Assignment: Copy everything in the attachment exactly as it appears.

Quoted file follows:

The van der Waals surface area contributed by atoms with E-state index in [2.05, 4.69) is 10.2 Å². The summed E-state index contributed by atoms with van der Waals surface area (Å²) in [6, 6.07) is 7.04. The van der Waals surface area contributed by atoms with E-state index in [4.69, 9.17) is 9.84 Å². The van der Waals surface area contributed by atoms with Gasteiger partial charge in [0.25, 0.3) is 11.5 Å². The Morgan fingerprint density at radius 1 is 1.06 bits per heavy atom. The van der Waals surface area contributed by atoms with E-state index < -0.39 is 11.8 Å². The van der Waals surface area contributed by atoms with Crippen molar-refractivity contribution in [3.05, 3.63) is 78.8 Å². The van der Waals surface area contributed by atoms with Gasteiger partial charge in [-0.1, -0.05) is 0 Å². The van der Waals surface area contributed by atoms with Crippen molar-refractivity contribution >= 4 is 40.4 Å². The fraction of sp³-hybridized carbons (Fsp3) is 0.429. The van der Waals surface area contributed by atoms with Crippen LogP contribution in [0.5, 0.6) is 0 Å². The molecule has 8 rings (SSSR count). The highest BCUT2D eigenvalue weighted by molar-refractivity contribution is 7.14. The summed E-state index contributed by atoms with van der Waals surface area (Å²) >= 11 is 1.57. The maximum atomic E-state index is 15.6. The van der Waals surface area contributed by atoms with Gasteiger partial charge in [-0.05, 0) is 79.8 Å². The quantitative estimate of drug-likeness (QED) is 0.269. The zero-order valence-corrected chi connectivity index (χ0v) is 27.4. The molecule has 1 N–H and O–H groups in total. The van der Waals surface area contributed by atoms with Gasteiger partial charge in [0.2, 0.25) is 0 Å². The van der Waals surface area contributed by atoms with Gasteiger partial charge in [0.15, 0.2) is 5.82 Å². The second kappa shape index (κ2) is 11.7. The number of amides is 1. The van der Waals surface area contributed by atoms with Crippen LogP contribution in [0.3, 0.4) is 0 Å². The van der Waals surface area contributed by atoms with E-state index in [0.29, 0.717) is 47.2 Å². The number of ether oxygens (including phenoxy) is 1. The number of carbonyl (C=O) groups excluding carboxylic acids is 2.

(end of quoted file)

The van der Waals surface area contributed by atoms with E-state index in [2.05, 4.69) is 10.2 Å². The summed E-state index contributed by atoms with van der Waals surface area (Å²) in [6, 6.07) is 7.04. The van der Waals surface area contributed by atoms with E-state index in [4.69, 9.17) is 9.84 Å². The van der Waals surface area contributed by atoms with Gasteiger partial charge in [0.25, 0.3) is 11.5 Å². The Morgan fingerprint density at radius 1 is 1.06 bits per heavy atom. The van der Waals surface area contributed by atoms with E-state index < -0.39 is 11.8 Å². The van der Waals surface area contributed by atoms with Crippen molar-refractivity contribution in [3.05, 3.63) is 78.8 Å². The van der Waals surface area contributed by atoms with Gasteiger partial charge in [-0.1, -0.05) is 0 Å². The van der Waals surface area contributed by atoms with Crippen molar-refractivity contribution >= 4 is 40.4 Å². The fraction of sp³-hybridized carbons (Fsp3) is 0.429. The van der Waals surface area contributed by atoms with Crippen LogP contribution in [0.5, 0.6) is 0 Å². The molecule has 8 rings (SSSR count). The highest BCUT2D eigenvalue weighted by molar-refractivity contribution is 7.14. The summed E-state index contributed by atoms with van der Waals surface area (Å²) >= 11 is 1.57. The maximum atomic E-state index is 15.6. The van der Waals surface area contributed by atoms with Gasteiger partial charge in [-0.05, 0) is 79.8 Å². The quantitative estimate of drug-likeness (QED) is 0.269. The zero-order valence-corrected chi connectivity index (χ0v) is 27.4. The molecule has 1 N–H and O–H groups in total. The van der Waals surface area contributed by atoms with Gasteiger partial charge in [0.2, 0.25) is 0 Å². The van der Waals surface area contributed by atoms with Gasteiger partial charge in [0.15, 0.2) is 5.82 Å². The second kappa shape index (κ2) is 11.7. The number of amides is 1. The van der Waals surface area contributed by atoms with Crippen LogP contribution in [0.3, 0.4) is 0 Å². The van der Waals surface area contributed by atoms with E-state index in [0.29, 0.717) is 47.2 Å². The number of ether oxygens (including phenoxy) is 1. The number of carbonyl (C=O) groups excluding carboxylic acids is 2.